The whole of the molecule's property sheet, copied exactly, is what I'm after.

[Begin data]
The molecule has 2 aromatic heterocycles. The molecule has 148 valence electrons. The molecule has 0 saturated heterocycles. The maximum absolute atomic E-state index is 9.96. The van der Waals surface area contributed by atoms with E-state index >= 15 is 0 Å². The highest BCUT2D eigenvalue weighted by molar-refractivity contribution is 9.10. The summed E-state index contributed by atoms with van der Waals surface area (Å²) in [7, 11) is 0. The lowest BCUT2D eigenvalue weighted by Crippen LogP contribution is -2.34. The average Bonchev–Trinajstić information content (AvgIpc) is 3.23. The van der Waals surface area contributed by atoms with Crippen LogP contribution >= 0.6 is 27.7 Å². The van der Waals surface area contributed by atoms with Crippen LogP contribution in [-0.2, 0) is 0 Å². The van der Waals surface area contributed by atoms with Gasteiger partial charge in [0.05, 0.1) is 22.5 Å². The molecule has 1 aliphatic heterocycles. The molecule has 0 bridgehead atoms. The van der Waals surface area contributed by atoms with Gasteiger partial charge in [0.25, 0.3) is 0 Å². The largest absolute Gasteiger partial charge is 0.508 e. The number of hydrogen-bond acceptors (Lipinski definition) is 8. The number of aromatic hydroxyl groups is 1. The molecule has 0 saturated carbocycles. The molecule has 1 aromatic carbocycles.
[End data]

The molecule has 2 aromatic heterocycles. The molecule has 148 valence electrons. The molecule has 0 saturated heterocycles. The maximum absolute atomic E-state index is 9.96. The van der Waals surface area contributed by atoms with E-state index >= 15 is 0 Å². The highest BCUT2D eigenvalue weighted by molar-refractivity contribution is 9.10. The summed E-state index contributed by atoms with van der Waals surface area (Å²) in [7, 11) is 0. The lowest BCUT2D eigenvalue weighted by Crippen LogP contribution is -2.34. The average Bonchev–Trinajstić information content (AvgIpc) is 3.23. The van der Waals surface area contributed by atoms with Crippen LogP contribution >= 0.6 is 27.7 Å². The van der Waals surface area contributed by atoms with Crippen LogP contribution in [-0.2, 0) is 0 Å². The van der Waals surface area contributed by atoms with Gasteiger partial charge in [0.05, 0.1) is 22.5 Å². The molecule has 1 aliphatic heterocycles. The molecule has 0 bridgehead atoms. The van der Waals surface area contributed by atoms with Gasteiger partial charge in [0.25, 0.3) is 0 Å². The largest absolute Gasteiger partial charge is 0.508 e. The number of hydrogen-bond acceptors (Lipinski definition) is 8. The number of aromatic hydroxyl groups is 1. The molecule has 0 saturated carbocycles. The molecule has 1 aromatic carbocycles.